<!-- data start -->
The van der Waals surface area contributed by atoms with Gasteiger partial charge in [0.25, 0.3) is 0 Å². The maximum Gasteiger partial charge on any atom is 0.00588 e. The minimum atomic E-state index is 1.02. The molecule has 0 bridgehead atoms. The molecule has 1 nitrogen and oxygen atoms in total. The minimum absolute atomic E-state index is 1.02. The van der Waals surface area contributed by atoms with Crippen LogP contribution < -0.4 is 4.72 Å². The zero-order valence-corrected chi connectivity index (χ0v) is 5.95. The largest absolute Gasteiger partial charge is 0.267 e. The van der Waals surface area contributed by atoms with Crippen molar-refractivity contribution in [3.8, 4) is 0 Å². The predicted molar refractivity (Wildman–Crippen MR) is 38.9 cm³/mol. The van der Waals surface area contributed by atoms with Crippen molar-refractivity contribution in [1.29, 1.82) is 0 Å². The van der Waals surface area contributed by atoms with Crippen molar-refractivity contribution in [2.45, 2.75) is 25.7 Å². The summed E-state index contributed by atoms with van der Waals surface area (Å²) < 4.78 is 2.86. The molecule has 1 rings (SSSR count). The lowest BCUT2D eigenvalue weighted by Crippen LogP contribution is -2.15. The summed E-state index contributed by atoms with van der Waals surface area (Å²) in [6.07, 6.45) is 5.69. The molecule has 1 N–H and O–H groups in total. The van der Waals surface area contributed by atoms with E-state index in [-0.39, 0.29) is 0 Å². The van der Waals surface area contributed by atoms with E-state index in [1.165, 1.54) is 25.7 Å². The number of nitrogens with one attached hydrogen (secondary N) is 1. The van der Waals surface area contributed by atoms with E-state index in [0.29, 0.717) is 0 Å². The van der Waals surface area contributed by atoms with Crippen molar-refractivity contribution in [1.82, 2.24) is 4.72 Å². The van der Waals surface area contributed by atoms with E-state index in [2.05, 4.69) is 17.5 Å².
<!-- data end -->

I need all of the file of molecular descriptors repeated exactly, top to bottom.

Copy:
The van der Waals surface area contributed by atoms with Gasteiger partial charge in [0.25, 0.3) is 0 Å². The maximum Gasteiger partial charge on any atom is 0.00588 e. The minimum atomic E-state index is 1.02. The molecule has 0 bridgehead atoms. The molecule has 1 nitrogen and oxygen atoms in total. The minimum absolute atomic E-state index is 1.02. The van der Waals surface area contributed by atoms with Crippen LogP contribution < -0.4 is 4.72 Å². The zero-order valence-corrected chi connectivity index (χ0v) is 5.95. The largest absolute Gasteiger partial charge is 0.267 e. The van der Waals surface area contributed by atoms with Crippen molar-refractivity contribution in [3.8, 4) is 0 Å². The predicted molar refractivity (Wildman–Crippen MR) is 38.9 cm³/mol. The van der Waals surface area contributed by atoms with Crippen molar-refractivity contribution in [1.29, 1.82) is 0 Å². The van der Waals surface area contributed by atoms with Crippen molar-refractivity contribution in [2.45, 2.75) is 25.7 Å². The summed E-state index contributed by atoms with van der Waals surface area (Å²) < 4.78 is 2.86. The molecule has 1 rings (SSSR count). The lowest BCUT2D eigenvalue weighted by Crippen LogP contribution is -2.15. The summed E-state index contributed by atoms with van der Waals surface area (Å²) in [6.07, 6.45) is 5.69. The molecule has 1 N–H and O–H groups in total. The van der Waals surface area contributed by atoms with E-state index in [-0.39, 0.29) is 0 Å². The van der Waals surface area contributed by atoms with E-state index in [1.165, 1.54) is 25.7 Å². The number of nitrogens with one attached hydrogen (secondary N) is 1. The van der Waals surface area contributed by atoms with E-state index in [0.29, 0.717) is 0 Å². The van der Waals surface area contributed by atoms with Crippen molar-refractivity contribution in [1.82, 2.24) is 4.72 Å². The van der Waals surface area contributed by atoms with E-state index in [2.05, 4.69) is 17.5 Å².